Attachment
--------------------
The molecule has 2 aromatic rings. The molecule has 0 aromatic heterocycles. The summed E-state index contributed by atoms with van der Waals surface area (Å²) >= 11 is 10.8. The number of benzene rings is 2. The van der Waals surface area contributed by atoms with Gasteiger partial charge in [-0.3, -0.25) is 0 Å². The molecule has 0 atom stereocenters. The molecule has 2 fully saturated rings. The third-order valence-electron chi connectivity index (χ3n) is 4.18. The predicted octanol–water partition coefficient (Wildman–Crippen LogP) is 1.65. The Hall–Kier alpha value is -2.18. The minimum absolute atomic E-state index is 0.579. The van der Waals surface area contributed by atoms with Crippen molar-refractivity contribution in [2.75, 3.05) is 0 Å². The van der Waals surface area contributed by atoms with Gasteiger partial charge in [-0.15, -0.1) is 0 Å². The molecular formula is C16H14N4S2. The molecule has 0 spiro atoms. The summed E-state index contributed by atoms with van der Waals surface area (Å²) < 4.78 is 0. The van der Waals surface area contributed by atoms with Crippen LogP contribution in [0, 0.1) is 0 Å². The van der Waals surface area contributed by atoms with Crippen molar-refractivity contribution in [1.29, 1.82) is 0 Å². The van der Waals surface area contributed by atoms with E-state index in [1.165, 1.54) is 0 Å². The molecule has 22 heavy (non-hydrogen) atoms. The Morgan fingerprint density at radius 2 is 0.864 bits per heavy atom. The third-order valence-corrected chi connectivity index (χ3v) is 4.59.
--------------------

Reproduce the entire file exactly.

The molecule has 2 aromatic rings. The molecule has 0 aromatic heterocycles. The summed E-state index contributed by atoms with van der Waals surface area (Å²) >= 11 is 10.8. The number of benzene rings is 2. The van der Waals surface area contributed by atoms with Gasteiger partial charge in [-0.3, -0.25) is 0 Å². The molecule has 0 atom stereocenters. The molecule has 2 fully saturated rings. The third-order valence-electron chi connectivity index (χ3n) is 4.18. The predicted octanol–water partition coefficient (Wildman–Crippen LogP) is 1.65. The Hall–Kier alpha value is -2.18. The minimum absolute atomic E-state index is 0.579. The van der Waals surface area contributed by atoms with Crippen molar-refractivity contribution in [2.75, 3.05) is 0 Å². The van der Waals surface area contributed by atoms with Gasteiger partial charge in [-0.15, -0.1) is 0 Å². The molecular formula is C16H14N4S2. The molecule has 0 spiro atoms. The summed E-state index contributed by atoms with van der Waals surface area (Å²) < 4.78 is 0. The van der Waals surface area contributed by atoms with Crippen LogP contribution in [0, 0.1) is 0 Å². The van der Waals surface area contributed by atoms with Crippen molar-refractivity contribution in [1.29, 1.82) is 0 Å². The van der Waals surface area contributed by atoms with E-state index in [1.165, 1.54) is 0 Å². The molecule has 22 heavy (non-hydrogen) atoms. The Morgan fingerprint density at radius 2 is 0.864 bits per heavy atom. The third-order valence-corrected chi connectivity index (χ3v) is 4.59.